The Blacklist Scandal was a crisis involving the top ranked official of the Triumvirate, Ryan Bleitze, and his Majorate. Involving a list of people with orders to "seek a cause of removal", this highly treasonous scandal gripped the Triumvirate for the next month and played a very sharp role in the way the Triumvirate formed itself for the future.
Original copy of the blacklist: File:UNIVERSAL TRIUMVIRATE BLACKLIST OF THOSE AGAINST THE GOVERNMENT.pdf
Discovery and Investigation Edit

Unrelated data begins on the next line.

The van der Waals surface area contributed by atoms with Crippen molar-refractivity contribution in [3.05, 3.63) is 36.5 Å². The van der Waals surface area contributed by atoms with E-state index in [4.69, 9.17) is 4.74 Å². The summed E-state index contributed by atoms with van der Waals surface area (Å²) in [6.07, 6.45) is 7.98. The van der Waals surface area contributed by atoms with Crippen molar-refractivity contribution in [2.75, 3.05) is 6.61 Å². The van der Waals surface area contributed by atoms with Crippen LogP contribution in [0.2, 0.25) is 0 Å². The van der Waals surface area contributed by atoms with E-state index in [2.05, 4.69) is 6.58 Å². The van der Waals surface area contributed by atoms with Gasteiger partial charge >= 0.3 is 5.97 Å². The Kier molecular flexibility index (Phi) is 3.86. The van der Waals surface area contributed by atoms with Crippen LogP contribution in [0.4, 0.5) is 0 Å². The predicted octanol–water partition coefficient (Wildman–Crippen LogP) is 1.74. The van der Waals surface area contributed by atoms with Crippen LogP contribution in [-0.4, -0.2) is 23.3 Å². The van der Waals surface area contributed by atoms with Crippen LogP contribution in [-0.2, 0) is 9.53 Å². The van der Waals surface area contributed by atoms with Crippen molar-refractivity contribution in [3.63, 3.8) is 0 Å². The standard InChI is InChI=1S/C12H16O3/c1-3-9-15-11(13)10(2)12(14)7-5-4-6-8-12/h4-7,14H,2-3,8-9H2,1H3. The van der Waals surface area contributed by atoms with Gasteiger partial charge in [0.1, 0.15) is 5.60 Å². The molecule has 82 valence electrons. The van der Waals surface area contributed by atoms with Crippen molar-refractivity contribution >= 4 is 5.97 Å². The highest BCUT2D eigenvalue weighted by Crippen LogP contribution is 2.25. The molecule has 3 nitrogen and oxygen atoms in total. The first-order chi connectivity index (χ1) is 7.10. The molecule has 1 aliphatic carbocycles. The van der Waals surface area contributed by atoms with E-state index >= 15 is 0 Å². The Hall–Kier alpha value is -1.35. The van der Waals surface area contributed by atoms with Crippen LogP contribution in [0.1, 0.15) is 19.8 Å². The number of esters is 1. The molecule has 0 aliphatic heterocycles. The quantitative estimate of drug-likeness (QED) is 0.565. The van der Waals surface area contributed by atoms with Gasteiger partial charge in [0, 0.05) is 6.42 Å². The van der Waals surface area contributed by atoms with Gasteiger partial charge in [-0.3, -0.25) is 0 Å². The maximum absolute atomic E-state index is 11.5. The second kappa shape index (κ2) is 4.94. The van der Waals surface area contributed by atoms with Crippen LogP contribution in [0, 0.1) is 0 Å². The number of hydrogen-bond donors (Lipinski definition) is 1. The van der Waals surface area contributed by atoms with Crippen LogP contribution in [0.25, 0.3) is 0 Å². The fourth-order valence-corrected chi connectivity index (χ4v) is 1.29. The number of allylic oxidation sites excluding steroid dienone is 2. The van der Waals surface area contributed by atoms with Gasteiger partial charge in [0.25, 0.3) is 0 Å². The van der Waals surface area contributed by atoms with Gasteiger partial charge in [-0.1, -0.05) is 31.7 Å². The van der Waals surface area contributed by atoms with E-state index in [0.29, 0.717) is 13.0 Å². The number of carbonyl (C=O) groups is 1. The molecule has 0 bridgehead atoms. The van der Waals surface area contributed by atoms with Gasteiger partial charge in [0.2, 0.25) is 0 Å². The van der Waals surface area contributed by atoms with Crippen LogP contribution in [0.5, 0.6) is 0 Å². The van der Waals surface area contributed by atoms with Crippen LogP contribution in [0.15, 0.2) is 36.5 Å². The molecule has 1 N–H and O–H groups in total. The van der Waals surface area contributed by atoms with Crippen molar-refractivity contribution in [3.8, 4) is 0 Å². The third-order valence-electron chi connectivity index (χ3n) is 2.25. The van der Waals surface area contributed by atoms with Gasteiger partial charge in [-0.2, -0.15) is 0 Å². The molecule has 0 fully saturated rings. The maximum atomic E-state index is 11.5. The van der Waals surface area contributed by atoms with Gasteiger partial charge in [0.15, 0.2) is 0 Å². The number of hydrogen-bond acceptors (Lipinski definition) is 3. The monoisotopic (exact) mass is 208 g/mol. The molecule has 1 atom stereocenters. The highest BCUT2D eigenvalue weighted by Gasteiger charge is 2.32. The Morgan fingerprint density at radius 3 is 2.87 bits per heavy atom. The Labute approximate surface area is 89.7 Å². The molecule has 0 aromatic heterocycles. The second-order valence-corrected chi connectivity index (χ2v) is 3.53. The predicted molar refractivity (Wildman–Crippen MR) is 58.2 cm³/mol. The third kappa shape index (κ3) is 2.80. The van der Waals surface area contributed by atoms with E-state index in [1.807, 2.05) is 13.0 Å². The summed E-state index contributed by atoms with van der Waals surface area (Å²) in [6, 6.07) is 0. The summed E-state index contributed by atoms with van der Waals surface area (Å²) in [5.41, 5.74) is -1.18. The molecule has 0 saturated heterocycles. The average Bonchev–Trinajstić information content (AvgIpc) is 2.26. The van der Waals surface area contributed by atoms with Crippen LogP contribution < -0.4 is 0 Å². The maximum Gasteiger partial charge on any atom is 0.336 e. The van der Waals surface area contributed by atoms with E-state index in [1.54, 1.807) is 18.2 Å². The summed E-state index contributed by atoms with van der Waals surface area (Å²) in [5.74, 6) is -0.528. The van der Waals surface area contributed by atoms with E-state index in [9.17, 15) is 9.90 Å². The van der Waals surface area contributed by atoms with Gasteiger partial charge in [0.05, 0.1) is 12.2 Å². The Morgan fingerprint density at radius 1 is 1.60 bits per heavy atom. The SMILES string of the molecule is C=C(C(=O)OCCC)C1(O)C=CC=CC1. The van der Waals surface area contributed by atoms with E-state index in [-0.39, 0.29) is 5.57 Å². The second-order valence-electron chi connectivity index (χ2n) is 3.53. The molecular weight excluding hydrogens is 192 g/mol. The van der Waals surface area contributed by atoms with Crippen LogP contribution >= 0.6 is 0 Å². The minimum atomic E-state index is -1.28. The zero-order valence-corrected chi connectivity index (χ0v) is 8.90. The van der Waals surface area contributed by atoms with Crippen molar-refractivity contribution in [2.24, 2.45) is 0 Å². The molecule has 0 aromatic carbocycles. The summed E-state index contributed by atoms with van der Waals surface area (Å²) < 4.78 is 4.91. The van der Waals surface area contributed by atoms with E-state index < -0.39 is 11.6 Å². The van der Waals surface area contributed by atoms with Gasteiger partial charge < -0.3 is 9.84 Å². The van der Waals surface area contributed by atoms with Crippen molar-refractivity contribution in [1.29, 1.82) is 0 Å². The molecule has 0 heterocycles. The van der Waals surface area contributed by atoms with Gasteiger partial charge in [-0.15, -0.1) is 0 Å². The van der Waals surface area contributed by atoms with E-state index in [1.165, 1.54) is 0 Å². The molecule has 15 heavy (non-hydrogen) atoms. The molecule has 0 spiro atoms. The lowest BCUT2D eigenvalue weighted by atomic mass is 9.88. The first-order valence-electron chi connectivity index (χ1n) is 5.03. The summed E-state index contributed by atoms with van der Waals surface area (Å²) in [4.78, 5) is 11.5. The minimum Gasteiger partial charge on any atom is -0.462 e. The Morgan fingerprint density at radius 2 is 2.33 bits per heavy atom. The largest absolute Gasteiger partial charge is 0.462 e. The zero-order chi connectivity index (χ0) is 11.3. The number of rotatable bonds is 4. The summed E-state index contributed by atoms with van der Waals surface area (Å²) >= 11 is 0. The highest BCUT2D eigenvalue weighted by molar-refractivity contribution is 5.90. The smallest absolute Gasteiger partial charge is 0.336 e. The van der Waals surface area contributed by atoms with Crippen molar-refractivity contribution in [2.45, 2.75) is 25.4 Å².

On the morning of July the 8th, Carlson Tyler sent an email to Speaker of the Administration Luke Cannon regarding a strange blacklist which he had received. Not being active to tell Speaker Cannon where he had obtained the list, Cannon went forward with telling Lanclot Rice, Edward Stenbach, Theodore Crown, and Jackson Mearl. The quartet of men began working on finding out where the document came from, with the JCC being heavily involved. After researching the document, a day later Jackson Mearl decided to open a thread on the Executive Branch discussion, to ask Major Executive Bleitze of the origin of the document. Panicked, Bleitze closed the thread due to "concerns over the confidentiality of the document." After noticing the thread being closed, Mearl opened a new thread and asked that the Major Executive keep it open, and personally declassified the document to level one classified, meaning it would be view-able to all members of the Triumvirate. Even though the document was level one classified, the Executive Branch decided to keep the list under wraps, as to not create panic on the citizenry and allies. Due to the investigation of the JCC, they concluded that the document was not of foreign origin due to the amount of government officials who were not involved with the Desolaran Civil War. Major Executive Bleitze denied knowing the origin of the document, and claimed that it was created in order to sully his public appearance or be a political move to crush him since the election was beginning to gear up. With a motion to bring in testimony from Administrator Carlson Tyler, 5 votes had been cast in favor when Fenner Plecrov, the Head of Intelligence, appeared and gave testimony to his knowledge of the document. Fenner explained that he was given orders to look over the document and follow the instructions, but he himself did not create it. Going offline after the testimony, the Executive Branch hurried in Carlson Tyler to give answers while members looked to bring Fenner back online. Ronald Afferson, the Chief of Staff to Major Executive Bleitze, gave a statement to the Executive Branch claiming full responsibility for the creation of the document, and asked that they move on considering it had been disposed of. Furious, many members of the Executive Branch asked for the resignation of Bleitze and his Chief of Staff. Tyler, after giving his testimony stating that he had received the document from Afferson (confirming the story of the Chief of Staff), answered a few more questions before leaving. Plecrov had came online in the meantime though, and stated that he was told not to tell who gave him the orders on the threat he would be removed from the Triumvirate. After reassurance by multiple Executives, Fenner stated that Major Executive Bleitze gave him the orders to pursue removal of all people listed on the document, which gave a clear and definite connection to the Major Executive and the Blacklist.